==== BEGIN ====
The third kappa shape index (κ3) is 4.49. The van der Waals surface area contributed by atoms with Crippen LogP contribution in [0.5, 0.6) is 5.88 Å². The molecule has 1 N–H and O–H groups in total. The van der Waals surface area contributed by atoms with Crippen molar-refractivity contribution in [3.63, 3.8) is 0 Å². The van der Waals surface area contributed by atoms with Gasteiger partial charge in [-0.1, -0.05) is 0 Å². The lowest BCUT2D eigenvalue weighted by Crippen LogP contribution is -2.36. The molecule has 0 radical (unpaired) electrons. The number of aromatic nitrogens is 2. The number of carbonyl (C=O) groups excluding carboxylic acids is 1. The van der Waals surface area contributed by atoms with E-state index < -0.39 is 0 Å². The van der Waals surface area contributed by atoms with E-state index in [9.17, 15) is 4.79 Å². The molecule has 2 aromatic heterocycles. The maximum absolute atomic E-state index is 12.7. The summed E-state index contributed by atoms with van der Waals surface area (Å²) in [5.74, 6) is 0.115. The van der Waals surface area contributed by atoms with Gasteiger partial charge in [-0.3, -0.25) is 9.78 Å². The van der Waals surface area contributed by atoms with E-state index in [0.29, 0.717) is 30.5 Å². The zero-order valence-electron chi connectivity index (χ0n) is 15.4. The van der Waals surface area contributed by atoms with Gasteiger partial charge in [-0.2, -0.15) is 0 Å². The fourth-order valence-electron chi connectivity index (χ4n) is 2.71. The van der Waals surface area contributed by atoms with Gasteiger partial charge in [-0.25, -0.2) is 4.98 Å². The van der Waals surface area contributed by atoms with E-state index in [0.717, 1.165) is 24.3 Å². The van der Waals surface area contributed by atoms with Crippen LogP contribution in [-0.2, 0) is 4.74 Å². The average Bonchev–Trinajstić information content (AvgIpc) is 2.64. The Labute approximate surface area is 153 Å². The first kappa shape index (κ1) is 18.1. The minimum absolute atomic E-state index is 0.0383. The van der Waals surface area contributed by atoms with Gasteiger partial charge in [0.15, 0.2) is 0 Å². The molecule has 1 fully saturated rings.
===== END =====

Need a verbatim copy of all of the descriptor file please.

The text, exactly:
The third kappa shape index (κ3) is 4.49. The van der Waals surface area contributed by atoms with Crippen LogP contribution in [0.5, 0.6) is 5.88 Å². The molecule has 1 N–H and O–H groups in total. The van der Waals surface area contributed by atoms with Crippen molar-refractivity contribution in [3.63, 3.8) is 0 Å². The van der Waals surface area contributed by atoms with Gasteiger partial charge in [-0.1, -0.05) is 0 Å². The lowest BCUT2D eigenvalue weighted by Crippen LogP contribution is -2.36. The molecule has 0 radical (unpaired) electrons. The number of aromatic nitrogens is 2. The number of carbonyl (C=O) groups excluding carboxylic acids is 1. The van der Waals surface area contributed by atoms with E-state index < -0.39 is 0 Å². The van der Waals surface area contributed by atoms with E-state index in [9.17, 15) is 4.79 Å². The molecule has 2 aromatic heterocycles. The maximum absolute atomic E-state index is 12.7. The summed E-state index contributed by atoms with van der Waals surface area (Å²) in [5.74, 6) is 0.115. The van der Waals surface area contributed by atoms with Gasteiger partial charge in [-0.3, -0.25) is 9.78 Å². The van der Waals surface area contributed by atoms with E-state index in [0.29, 0.717) is 30.5 Å². The zero-order valence-electron chi connectivity index (χ0n) is 15.4. The van der Waals surface area contributed by atoms with Gasteiger partial charge in [-0.2, -0.15) is 0 Å². The fourth-order valence-electron chi connectivity index (χ4n) is 2.71. The van der Waals surface area contributed by atoms with Gasteiger partial charge in [-0.25, -0.2) is 4.98 Å². The van der Waals surface area contributed by atoms with E-state index in [0.717, 1.165) is 24.3 Å². The van der Waals surface area contributed by atoms with Crippen LogP contribution in [-0.2, 0) is 4.74 Å². The average Bonchev–Trinajstić information content (AvgIpc) is 2.64. The Labute approximate surface area is 153 Å². The first kappa shape index (κ1) is 18.1. The minimum absolute atomic E-state index is 0.0383. The van der Waals surface area contributed by atoms with Gasteiger partial charge in [0.15, 0.2) is 0 Å². The molecule has 1 fully saturated rings.